The Naming of Cats is a difficult matter,
It isn’t just one of your holiday games;
You may think at first I’m as mad as a hatter
When I tell you, a cat must have THREE DIFFERENT NAMES.
First of all, there’s the name that the family use daily,
Such as Peter, Augustus, Alonzo or James,
Such as Victor or Jonathan, George or Bill Bailey–
All of them sensible everyday names.
There are fancier names if you think they sound sweeter,
Some for the gentlemen, some for the dames:
Such as Plato, Admetus, Electra, Demeter–
But all of them sensible everyday names.
But I tell you, a cat needs a name that’s particular,
A name that’s peculiar, and more dignified,
Else how can he keep up his tail perpendicular,
Or spread out his whiskers, or cherish his pride?
Of names of this kind, I can give you a quorum,
Such as Munkustrap, Quaxo, or Coricopat,
Such as Bombalurina, or else Jellylorum-
Names that never belong to more than one cat.
But above and beyond there’s still one name left over,
And that is the name that you never will guess;
The name that no human research can discover–
But THE CAT HIMSELF KNOWS, and will never confess.
When you notice a cat in profound meditation,
The reason, I tell you, is always the same:
His mind is engaged in a rapt contemplation
Of the thought, of the thought, of the thought of his name:
His ineffable effable
Deep and inscrutable singular Name.

Analysis, meaning and summary of T.S. Eliot's poem The Naming Of Cats


  1. Kirk says:

    Mr. Eliot I think is illustrating rather whimsically at first then quite profoundly on that quality that seams to separate cats from other animals. That ineffable “thing” that gives cats the appearance of walking between worlds with one paw in the spiritual and the other paws in the mundane.

    He is trying to describe something that cannot be properly conveyed in dualistic symbolic language; something that only the cat itself knows. So he uses a familiar concept essentially the same as “The Johari Window”. How a with each of us we have the public self or person that every one else sees, the private self that only close friends and family see, and finally the secret self that only we ourselves are privy to that no one else ever sees.

    By using the idea of cats having many names he is using the above social psychological concept to bring cats closer to us as beings and further from the other animals. This social concept is so inherently recognizable by most everyone even those with no instruction or knowledge of human psychology essentially because it is a basic and fundamental state of self awareness that most everyone on some level is conscious of.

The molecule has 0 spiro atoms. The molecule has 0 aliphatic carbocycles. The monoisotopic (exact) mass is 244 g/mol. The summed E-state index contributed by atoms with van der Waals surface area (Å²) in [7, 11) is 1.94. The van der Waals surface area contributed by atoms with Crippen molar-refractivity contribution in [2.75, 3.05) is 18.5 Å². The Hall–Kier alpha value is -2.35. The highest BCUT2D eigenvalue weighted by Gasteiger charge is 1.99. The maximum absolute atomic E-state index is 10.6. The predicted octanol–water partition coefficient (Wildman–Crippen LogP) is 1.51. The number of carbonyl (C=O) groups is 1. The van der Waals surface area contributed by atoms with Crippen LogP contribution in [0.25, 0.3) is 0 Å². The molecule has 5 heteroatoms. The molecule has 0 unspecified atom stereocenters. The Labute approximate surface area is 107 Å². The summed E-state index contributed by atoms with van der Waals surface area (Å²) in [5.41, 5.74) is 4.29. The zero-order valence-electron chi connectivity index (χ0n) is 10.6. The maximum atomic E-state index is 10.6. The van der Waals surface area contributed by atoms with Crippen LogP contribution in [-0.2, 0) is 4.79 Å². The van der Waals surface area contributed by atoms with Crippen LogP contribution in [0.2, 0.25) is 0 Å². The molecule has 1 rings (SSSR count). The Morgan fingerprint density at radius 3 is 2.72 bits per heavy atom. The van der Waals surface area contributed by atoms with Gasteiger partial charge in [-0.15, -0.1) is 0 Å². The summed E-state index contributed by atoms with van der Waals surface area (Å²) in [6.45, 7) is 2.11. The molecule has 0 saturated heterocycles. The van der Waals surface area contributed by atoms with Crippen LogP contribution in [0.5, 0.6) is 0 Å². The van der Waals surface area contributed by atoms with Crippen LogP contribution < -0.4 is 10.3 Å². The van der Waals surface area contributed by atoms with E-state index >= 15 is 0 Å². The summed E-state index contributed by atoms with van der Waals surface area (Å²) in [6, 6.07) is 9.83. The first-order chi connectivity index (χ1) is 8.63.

By giving cats this basic human trait via the many names he essentially separates them from our other pets and elevates their “status” from simple pet to that of “different but the same” types of beings.

    So he uses that unique ineffable “catness” quality that we all see and gives it meaning through a concept that we all understand on a very basic level (The Johari Window), and since we all recognize these two concepts at an almost subconscious level, we are left with that “ah HA!” fealing after reading the poem carefully. As if we and Mr Eliot now through this poem now know part of that secret that my cat “oreo” aka “MamasitaBabyGirl” knew all along.

  2. Jessie says:

    I have been studying this poem for a few weeks now and I must say that the imagination and sheer creativity that Eliot has used is absolutely admirable… astounding really. Anyone with comments or analysis to share please feel free to contact me.

  3. Bobthemallett says:

    T.S. Elliot mus be a good person to understand cats.
    Cats are independent and solitary . . . unless there’s a warm bed, a full stomach or a paticularly good scratch behind the ears on offer. (Some women note that men are much the same!)
    Cats are mysterious and predictable in equal measure – toally different to dogs our natural companions.
    But of you get the true love of a cat then it is worth all the more.
    It should be noted that I love All cats and All dogs unless they prove to be unfriendly – and most of them seem to like me too.

  4. jim says:

    dogs are better

  5. marilyn mckinstry says:

    a cat has only one true name-his own. do humans believe they are god and can choose an animal’s name? do you name the squirrels and birds? we name our pets solely for our own conceit-and for remembrance.

  6. lilly says:

    i love this poem

  7. bre says:

    Isn’t is weird how theres a comedian called bil bailey and in the poem theres a cat called bill bailey? wel i think bill bailey’s great and he’s a genius so if its not his real name, we all know who to suspect…;)

  8. queen trixie the piratical says: